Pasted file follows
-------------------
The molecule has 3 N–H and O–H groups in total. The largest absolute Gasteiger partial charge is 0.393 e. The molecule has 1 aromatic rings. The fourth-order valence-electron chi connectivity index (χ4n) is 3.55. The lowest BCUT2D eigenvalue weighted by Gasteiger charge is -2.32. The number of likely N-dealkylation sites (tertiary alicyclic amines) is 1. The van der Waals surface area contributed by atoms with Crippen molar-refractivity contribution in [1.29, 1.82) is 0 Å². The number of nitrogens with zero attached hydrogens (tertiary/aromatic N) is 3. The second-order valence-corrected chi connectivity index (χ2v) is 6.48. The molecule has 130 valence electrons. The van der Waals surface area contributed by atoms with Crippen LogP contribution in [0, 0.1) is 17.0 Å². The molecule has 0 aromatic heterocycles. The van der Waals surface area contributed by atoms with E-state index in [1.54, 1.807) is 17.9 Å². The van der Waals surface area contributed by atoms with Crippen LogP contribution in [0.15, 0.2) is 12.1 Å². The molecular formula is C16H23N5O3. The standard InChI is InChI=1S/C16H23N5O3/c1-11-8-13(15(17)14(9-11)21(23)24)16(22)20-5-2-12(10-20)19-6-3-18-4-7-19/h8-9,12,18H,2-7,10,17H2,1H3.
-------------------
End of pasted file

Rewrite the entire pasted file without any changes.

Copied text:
The molecule has 3 N–H and O–H groups in total. The largest absolute Gasteiger partial charge is 0.393 e. The molecule has 1 aromatic rings. The fourth-order valence-electron chi connectivity index (χ4n) is 3.55. The lowest BCUT2D eigenvalue weighted by Gasteiger charge is -2.32. The number of likely N-dealkylation sites (tertiary alicyclic amines) is 1. The van der Waals surface area contributed by atoms with Crippen molar-refractivity contribution in [1.29, 1.82) is 0 Å². The number of nitrogens with zero attached hydrogens (tertiary/aromatic N) is 3. The second-order valence-corrected chi connectivity index (χ2v) is 6.48. The molecule has 130 valence electrons. The van der Waals surface area contributed by atoms with Crippen LogP contribution in [0, 0.1) is 17.0 Å². The molecule has 0 aromatic heterocycles. The van der Waals surface area contributed by atoms with E-state index in [1.54, 1.807) is 17.9 Å². The van der Waals surface area contributed by atoms with Crippen LogP contribution in [0.15, 0.2) is 12.1 Å². The molecular formula is C16H23N5O3. The standard InChI is InChI=1S/C16H23N5O3/c1-11-8-13(15(17)14(9-11)21(23)24)16(22)20-5-2-12(10-20)19-6-3-18-4-7-19/h8-9,12,18H,2-7,10,17H2,1H3.